This year’s Remembrance was special as it marked the centenary of the Armistice. Year 8 students have started learning about the Great War earlier than usual and below are some articles about what they have been learning. We are delighted the poppy garden project encouraged over eighty students to engage with their ancestry and find out more about their relatives who fell in past conflicts.
Kiera leece blackett 8HF
Marlborough Poppy Garden
On the 11th November 2018 we commemorated one hundred years since the end of World War One. At Marlborough we remembered by having a poppy garden outside of Aristotle to not forget who we lost 100 years ago. Students from Year 7 to Sixth Form contributed by collecting information about a relative that died during the Great War, or other conflicts, to put in the garden. I collected information about my great great grandma’s brother, Harold Travers Dore. I learnt lots about him including his date of death (27/09/1918), his job (milk boy), where he died in France and so much more. This has given me an insight into what the soldiers who fought and died for us went through.
In Year 8 History lessons we have been learning about the causes of the war. We looked at some propaganda posters showing us why some soldiers joined the army. One poster encouraged men to sign up just so they could tell their children an interesting story when they got back! It shocked me because it was implying that every man would make it back home and live a normal life. This did not happen to most of soldiers though as millions were injured psychologically if not physically.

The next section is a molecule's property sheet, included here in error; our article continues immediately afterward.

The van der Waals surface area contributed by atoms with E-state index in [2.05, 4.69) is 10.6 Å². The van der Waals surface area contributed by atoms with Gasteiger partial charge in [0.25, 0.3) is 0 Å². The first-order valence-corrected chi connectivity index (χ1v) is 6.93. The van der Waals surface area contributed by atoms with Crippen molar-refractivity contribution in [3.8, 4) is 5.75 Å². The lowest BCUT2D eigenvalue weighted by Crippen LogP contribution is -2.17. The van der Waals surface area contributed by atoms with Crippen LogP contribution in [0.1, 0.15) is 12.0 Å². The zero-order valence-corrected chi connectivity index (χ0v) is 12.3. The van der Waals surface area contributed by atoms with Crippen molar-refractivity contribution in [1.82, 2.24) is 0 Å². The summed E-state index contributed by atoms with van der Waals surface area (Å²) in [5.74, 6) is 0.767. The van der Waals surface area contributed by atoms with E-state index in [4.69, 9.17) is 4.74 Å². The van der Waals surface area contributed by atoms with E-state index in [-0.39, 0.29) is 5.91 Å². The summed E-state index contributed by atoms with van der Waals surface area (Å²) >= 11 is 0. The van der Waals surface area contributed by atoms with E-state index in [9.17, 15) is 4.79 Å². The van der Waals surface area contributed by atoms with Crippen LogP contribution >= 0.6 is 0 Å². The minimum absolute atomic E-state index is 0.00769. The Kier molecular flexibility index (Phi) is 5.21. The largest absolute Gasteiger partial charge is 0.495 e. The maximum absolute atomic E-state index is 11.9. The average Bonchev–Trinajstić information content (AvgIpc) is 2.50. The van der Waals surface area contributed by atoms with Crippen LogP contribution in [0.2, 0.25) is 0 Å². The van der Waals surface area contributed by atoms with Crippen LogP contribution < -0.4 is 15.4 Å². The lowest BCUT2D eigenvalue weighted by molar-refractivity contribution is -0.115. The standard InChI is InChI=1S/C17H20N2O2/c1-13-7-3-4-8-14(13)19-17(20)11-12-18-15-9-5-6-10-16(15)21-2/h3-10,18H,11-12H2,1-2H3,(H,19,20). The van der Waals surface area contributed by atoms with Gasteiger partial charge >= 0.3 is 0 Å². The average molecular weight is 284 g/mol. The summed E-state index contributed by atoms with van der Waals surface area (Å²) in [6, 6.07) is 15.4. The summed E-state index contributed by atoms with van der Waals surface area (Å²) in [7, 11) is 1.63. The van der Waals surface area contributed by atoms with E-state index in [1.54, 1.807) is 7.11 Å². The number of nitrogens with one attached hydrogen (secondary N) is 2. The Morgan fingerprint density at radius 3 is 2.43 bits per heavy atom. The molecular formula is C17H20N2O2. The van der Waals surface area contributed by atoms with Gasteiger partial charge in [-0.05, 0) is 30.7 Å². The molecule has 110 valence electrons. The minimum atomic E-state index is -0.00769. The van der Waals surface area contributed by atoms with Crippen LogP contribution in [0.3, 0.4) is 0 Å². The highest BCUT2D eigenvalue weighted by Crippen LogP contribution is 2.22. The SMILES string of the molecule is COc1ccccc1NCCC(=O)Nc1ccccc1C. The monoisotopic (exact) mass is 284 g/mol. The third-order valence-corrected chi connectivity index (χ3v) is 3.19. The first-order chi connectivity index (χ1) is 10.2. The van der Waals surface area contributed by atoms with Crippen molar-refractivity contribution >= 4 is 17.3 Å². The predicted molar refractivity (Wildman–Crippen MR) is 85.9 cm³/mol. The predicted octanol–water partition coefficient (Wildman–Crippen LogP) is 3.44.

In class, when we were talking about our relatives who took part, people were shocked to hear the age of some of the men who went to war. I asked my classmates what their opinions were on the topic and they said it was interesting and enjoyed learning about the fourteen soldiers from St. Stephen’s Parish who died. We contributed to St Stephen’s exhibition by writing about ‘the fourteen’ on a red poppy explaining to visitors how important remembrance is.
Keira Leece Blackett
sylvie parfitt 7AT
Recently the school created a poppy garden to commemorate the centenary of the First World War. Year 12 Product Design students helped and they were displayed outside Aristotle.
I did not know whether anyone in my family had served in the First World War so I decided to do some research. We were going to see my grandparents in the half term so I decided to ask them. It turns out that my great great uncle was a private in the British Army and died during the war. My Grandma gave me a photo of him. His name is on a plaque on the war memorial in Knaresborough, Yorkshire. Whilst I was visiting my grandparents there, I went to see the memorial myself.
His name was Tom Stott. He served in the 18th Battalion of the West Yorkshire Regiment. We found this information out on the Commonwealth War Graves Commission (CWGC) website. We also know that he was wounded in France and died at home on May 22nd 1917 from wounds sustained on May 11th 1917. He was aged just 21.
Above: the war memorial in Knaresborough.
The house he lived in was 4 Victoria Avenue, Scriven, Knaresborough, Yorkshire. His dad was a green grocer and the house is still there today. We searched for the Scriven on the internet and found a local history website which had photographs of residents, including one of the Atkinson family from just after the First World War. We recognised this surname from the list in the newspaper article of people who attended the funeral. We compared the initials and remarkably, they were the same people in the photo! They were Tom’s uncles, aunts and cousins. My Grandma is still in touch with her cousin Peter Atkinson.
I found all this information out with just one lead. In fact when I rang up Grandma to see if she had any more information to give me it turns out that I knew more than she did.
By Sylvie Parfitt 7AT
Charlotte Joyce 8LM